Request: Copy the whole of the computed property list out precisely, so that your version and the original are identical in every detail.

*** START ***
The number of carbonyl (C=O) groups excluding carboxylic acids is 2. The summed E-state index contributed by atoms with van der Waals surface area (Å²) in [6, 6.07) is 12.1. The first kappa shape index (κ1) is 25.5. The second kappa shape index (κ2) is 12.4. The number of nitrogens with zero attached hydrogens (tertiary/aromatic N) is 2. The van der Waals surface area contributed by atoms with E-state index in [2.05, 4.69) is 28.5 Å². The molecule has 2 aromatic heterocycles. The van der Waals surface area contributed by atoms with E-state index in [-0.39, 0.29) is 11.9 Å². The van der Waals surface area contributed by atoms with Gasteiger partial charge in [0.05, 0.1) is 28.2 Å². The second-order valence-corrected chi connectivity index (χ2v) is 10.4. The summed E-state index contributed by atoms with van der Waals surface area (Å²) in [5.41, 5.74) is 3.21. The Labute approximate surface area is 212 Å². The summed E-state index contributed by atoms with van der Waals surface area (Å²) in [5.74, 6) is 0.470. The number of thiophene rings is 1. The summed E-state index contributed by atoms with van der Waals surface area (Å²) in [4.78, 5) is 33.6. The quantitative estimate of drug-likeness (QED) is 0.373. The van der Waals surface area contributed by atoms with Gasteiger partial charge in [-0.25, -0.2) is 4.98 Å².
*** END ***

The number of carbonyl (C=O) groups excluding carboxylic acids is 2. The summed E-state index contributed by atoms with van der Waals surface area (Å²) in [6, 6.07) is 12.1. The first kappa shape index (κ1) is 25.5. The second kappa shape index (κ2) is 12.4. The number of nitrogens with zero attached hydrogens (tertiary/aromatic N) is 2. The van der Waals surface area contributed by atoms with E-state index in [2.05, 4.69) is 28.5 Å². The molecule has 2 aromatic heterocycles. The van der Waals surface area contributed by atoms with E-state index in [-0.39, 0.29) is 11.9 Å². The van der Waals surface area contributed by atoms with Gasteiger partial charge in [0.05, 0.1) is 28.2 Å². The second-order valence-corrected chi connectivity index (χ2v) is 10.4. The summed E-state index contributed by atoms with van der Waals surface area (Å²) in [5.41, 5.74) is 3.21. The Labute approximate surface area is 212 Å². The summed E-state index contributed by atoms with van der Waals surface area (Å²) in [5.74, 6) is 0.470. The number of thiophene rings is 1. The summed E-state index contributed by atoms with van der Waals surface area (Å²) in [4.78, 5) is 33.6. The quantitative estimate of drug-likeness (QED) is 0.373. The van der Waals surface area contributed by atoms with Gasteiger partial charge in [-0.25, -0.2) is 4.98 Å².